Civil Lawsuit Filed After Vicious Assault by Deputies
(CA) – At 2:00 in the morning on May 4, 2020, Christopher Bailey was heading home from work. Mr. Bailey works sorting mail for a company that contracts with the United States Postal Service. Bailey was pulled over by two Los Angeles County deputies for “allegedly straddling the lanes.” According to Bailey, he complied with all commands. When he was told to get out of the vehicle he did, and that’s when the assault began.
CBS states civil rights attorney, Toni Jaramilla, said
Bailey never resisted and was unarmed during the assault, which started with the two deputies that initially pulled him over. She said a total of eight deputies were involved by the time Bailey was taken to the hospital, seven of whom she said injured him.
Felony Charges Filed Against Mr. Bailey
The officer’s report states that Mr. Bailey was resisting arrest. He was charged with three counts of felony resisting arrest. We don’t know what is happening on the law enforcement and judicial side. No one will give any information due to the pending litigation. What we do know is that the felony charges were dropped.
Excessive Force Used by Deputies
It doesn’t matter what the officers say happened. There is no justification for the amount of force that was used.
“He sustained 64 to 86 total body and face hits. He was pummeled in the face approximately 35 to 44 times,” attorney Toni Jaramilla said during a news conference.
Also in the KTLA article,
“Mr. Bailey recalls that he heard deputies say, ‘Pull his pants down,’ and he could feel tugging in his pants, and he was Tasered in the lower abdomen near his groin area.”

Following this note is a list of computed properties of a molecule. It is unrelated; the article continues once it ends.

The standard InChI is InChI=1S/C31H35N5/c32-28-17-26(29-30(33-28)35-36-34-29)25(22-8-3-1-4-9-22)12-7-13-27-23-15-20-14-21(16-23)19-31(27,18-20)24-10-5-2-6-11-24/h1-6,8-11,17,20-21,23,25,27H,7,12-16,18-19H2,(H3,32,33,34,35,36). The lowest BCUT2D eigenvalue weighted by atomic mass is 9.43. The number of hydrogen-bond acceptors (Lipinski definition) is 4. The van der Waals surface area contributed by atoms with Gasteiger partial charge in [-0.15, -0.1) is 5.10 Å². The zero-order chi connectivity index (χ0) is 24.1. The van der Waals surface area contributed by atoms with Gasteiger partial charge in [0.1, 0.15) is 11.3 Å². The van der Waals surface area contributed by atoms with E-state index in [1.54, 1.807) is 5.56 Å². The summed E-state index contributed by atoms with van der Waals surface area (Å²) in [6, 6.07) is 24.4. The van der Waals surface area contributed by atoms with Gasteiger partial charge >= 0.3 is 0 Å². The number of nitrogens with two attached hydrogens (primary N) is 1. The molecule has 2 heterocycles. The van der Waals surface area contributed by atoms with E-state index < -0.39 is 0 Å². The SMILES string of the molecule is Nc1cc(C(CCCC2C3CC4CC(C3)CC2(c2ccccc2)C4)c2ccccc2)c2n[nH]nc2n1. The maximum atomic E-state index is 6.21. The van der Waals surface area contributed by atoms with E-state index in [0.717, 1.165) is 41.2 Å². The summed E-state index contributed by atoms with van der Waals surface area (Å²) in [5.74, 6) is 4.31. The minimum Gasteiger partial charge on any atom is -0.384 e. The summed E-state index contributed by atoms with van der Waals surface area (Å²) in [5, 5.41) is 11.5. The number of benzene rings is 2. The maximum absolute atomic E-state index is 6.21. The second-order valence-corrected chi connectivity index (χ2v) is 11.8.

Christopher Bailey has scars on his abdomen from being drive stunned with a taser. He has had several surgeries that have attempted to restore his vision in his left eye. So far, they have been unsuccessful. Multiple bones in Bailey’s face were broken and teeth were knocked out. All the while, Mr. Bailey was begging for his life.
Law Enforcement Training with Tasers
Law enforcement officers are taught that there are two ways to use tasers. The first is using the probes to incapacitate the person. The voltage causes the person’s muscles to lock up so he can’t move. The second method is pain compliance. Drive stun causes a tremendous amount of pain, but does not stop the person from moving. (You can watch a good, short video on drive stunning here).
NMI (neuro muscular incapacitation) is used at a distance. Two probes are shot into the suspect. The voltage needs to complete a circuit to work. That means if one probe misses, the officer has to use the taser to complete the circuit to cause incapacitation.
Drive stunning is done up close. The cartridge that holds the probes can be removed and the bare prongs on the taser can be used instead. When a person is drive stunned, it does NOT incapacitate them. Officers are trying to get a person to comply by using pain. I’ve never really understood this. A person will move more, and probably more aggressively, in an attempt to get away from the pain. Officers would interpret that as resisting. Seems like a ‘set up for failure’ process to me.
It is unlikely that the officers attempted to incapacitate Mr. Bailey. That’s a distance method and they were already on top of him, assaulting him. They chose to apply pain beyond the beating they were giving.
As a side note, I have never heard of law enforcement training stating officers should pull a suspect’s pants down.
Civil Lawsuit Claims Excessive Force
The civil lawsuit filed against the Los Angeles County Sheriff’s Department claims excessive force was used. It sure sounds like they have a very good case. We haven’t heard law enforcement’s side. However, the D.A. dropping the resisting arrest charges does not bode well for the deputies. Mr. Bailey doesn’t want just compensation. He wants the officers to be criminally charged. Los Angeles County has a poor track record of holding their officers accountable. We’ll see what happens.